‘School-in-a-Bag’ brings digital learning to 2 remote Palawan schools

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The island of Coron in the province of Palawan may evoke scenes of clear turquoise waters and magnificent limestone cliffs. But it is also home to remote elementary schools whose students have not actually seen or used modern ICT tools for learning.

There are two schools in the island — Cabugao Elementary School and Banuang Daan Elementary School — whose student population is comprised almost entirely of Tagbanwa, the indigenous people of Palawan.

Fortunately, both schools recently became the beneficiary of the ?School-in-a-Bag? initiative of Smart Communications where a complete set of multimedia learning equipment is packed in a big backpack for use in far-flung schools in the provinces.

Just a note: the tourist town of Coron is located on the island of Busuanga and not on the island of Coron. According to a tourist guide, the town of Coron was formerly on the island of Coron but it was transferred years ago to the island of Busuanga, which is bigger and had the infrastructure to cater to tourists such as airport and seaport.

To make the project more participatory, Smart has opened School-in-a-Bag to corporate and individual partners. In the case of the schools in Coron island, the e-learning kits were donated by recording firm MCA Universal and individual donor Leah Avelino-Quimson.

For the turnover ceremonies, MCA Universal was represented by rock artist Gabby Alipe (vocalist of the band Urbandub) while Avelino-Quimson (a financial analyst of insurance firm Pru Life of UK) was personally around to hand over the digital tools to excited teachers and students.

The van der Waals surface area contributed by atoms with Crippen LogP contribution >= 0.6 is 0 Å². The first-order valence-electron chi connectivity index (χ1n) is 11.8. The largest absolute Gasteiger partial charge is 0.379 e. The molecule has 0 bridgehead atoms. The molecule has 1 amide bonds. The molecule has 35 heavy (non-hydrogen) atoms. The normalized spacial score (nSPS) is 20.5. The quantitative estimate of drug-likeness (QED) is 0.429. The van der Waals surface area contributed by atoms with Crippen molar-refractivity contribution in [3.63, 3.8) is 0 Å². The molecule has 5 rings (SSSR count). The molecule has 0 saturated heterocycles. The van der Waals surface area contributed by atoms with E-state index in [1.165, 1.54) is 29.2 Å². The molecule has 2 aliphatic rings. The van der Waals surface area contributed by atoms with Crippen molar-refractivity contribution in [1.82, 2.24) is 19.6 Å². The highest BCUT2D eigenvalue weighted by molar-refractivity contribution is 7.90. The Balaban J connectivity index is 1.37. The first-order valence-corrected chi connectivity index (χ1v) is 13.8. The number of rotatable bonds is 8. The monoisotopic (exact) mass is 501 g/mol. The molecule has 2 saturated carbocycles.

The School-in-a-Bag package, the teachers said, would be a big help for the schools — and their communities as well — which were ravaged by super typhoon Yolanda about three years back.

The e-learning equipment, they added, would hopefully inspire the students to pursue their education beyond the primary level. As of now, only 10 to 20 percent of those who graduate from the elementary schools in the island would go on to enroll in high school in the town of Coron.

As the island has limited electricity, the digital learning equipment contains a solar panel and battery to charge the laptop, tablets, mobile phones, pocket WiFi, and LED TV. A learning module for the teachers is also included in the package.

One of the features of e-learning kit is the Batibot mobile app pre-installed in the tablet. Developed by Smart in partnership with the Community of Learners Foundation and OrangeFix, it is the first learning app in Filipino that is aligned with the national kindergarten curriculum of the Department of Education.

The Batibot app features fun games that help children in kindergarten up to Grade 3 learn basic concepts like matching, sorting, and grouping. Through the app, they are shown how to identify shapes, colors, numbers, the alphabet, and letter sounds. The children can also practice tracing letters with the proper strokes.

Stephanie Velasco-Orlino, education program head of Smart Communications, said that a total of 18 bags have been donated so far under the initiative to various schools across the country.

At around the same time that Smart was facilitating the donation in Coron island, Velasco-Orlino said another School-in-a-Bag was being turned over by Gary Valenciano’s Shining Light Foundation to Baybay Elementary School in Malinao, Albay.

“For so long, the Philippines has been divided by geography. This makes access to information extremely hard. Smart wants to unite the islands through Internet connectivity. We go to schools in mountains, on isolated islands, places where there is no electricity, to bring School-in-a-Bag,” said Darwin Flores, Smart vice-president for community partnerships.

Individuals and organizations can also bring the gift of digital learning to more schools in the country by sponsoring a School-in-a-Bag. Each package costs P100,000. For more information on how to donate, interested parties may send an email to TechnoCart@smart.com.ph

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